The purpose of this dissertation is to investigate the phenomenon of multiple representation, whereby a number of actors, usually sequentially, play the same character. There is a substantial gap in the literature on this particular practice. Although there is a long tradition of this in theatre, this research was limited to cinematic and televisual texts. It begins by examining a number of fictional characters who have been played by various actors in distinct texts across a considerable period of time, concentrating on James Bond, but also considering Sherlock Holmes and Miss Marple among others. Attention is paid to the consequences of film’s limited series in contrast to television’s more extensive groupings. An investigation of television texts where multiple representation has occurred during individual runs of various shows, reveals that the practice is not limited, as is sometimes suggested, to soaps, but is generically inflected. The principal focus though is on the long-running television text Doctor Who, a British science fiction programme. This text was chosen as it is arguably the best-known example of multiple representation. Doctor Who ran as a multi-episode series from 1963 to 1989, and resumed in 2005 after what is known as ‘the long hiatus’. During the first period, ‘Classic Who’, eight actors played the lead role – the Doctor, while in the regenerated text there have been three to date.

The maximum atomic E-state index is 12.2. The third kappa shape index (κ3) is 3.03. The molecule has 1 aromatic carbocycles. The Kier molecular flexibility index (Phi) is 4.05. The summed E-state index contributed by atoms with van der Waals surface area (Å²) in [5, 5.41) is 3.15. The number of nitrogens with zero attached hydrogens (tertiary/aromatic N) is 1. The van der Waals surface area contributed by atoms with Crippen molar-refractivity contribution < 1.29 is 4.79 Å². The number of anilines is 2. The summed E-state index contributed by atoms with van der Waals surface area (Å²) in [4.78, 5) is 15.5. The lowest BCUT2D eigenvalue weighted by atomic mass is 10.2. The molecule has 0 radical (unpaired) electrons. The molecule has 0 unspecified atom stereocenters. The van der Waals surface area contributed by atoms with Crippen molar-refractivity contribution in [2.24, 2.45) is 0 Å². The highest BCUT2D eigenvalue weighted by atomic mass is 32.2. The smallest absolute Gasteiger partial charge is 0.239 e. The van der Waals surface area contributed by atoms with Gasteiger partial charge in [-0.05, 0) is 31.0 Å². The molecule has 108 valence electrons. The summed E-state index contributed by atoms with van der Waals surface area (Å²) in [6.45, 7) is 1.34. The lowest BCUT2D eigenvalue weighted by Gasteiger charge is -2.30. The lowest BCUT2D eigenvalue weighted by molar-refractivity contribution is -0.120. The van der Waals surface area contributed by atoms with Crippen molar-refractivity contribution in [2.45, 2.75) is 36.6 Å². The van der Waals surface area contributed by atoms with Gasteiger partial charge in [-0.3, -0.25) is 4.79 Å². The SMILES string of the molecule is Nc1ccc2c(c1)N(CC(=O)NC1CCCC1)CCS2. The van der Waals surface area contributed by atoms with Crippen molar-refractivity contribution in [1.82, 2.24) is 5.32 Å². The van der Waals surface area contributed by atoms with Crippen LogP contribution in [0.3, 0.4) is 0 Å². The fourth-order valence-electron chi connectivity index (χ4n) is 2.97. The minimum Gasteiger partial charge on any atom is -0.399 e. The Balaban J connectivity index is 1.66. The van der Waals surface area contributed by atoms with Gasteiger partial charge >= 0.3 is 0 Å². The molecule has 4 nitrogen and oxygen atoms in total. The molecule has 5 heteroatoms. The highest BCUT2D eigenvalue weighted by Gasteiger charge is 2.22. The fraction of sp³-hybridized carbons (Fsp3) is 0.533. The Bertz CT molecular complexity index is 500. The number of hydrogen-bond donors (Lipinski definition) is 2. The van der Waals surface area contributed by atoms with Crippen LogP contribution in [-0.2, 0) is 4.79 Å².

Using Doctor Who as a case study, textual analysis was carried out to discover the factors that enhance the continuity that is required when the role of the lead character is recast while the narrative is on-going. While the focus is on the more recent instances, each available regeneration sequence, where the character moves between the actors, was inspected. Genre again plays a significant role in continuity through multiple representation. There is an examination of the critical changes made to the show in the new series, including an analysis of the timeslot, the engagement with sexuality, and the representation of people of colour. In addition the study examines the general importance that multiple representation plays in regenerating cinematic and televisual texts.
The analysis reveals that the sequences of recostuming the new actor played a significant part in both ensuring continuity and in establishing the new player. While other genres, most notably soap opera, are well known for employing multiple representation, it was found that the science fiction genre has a considerable advantage in recasting with narrative continuity. When compared with other texts that have been recently revived, it was found that continuity of character traits played an important part in ensuring the success of the new series of Doctor Who. Other texts that had made substantial changes to the make-up of the cast in the revived versions have proven to be more problematic than those where the narrative continuity was sustained. These findings have much to say about the process of reviving older texts.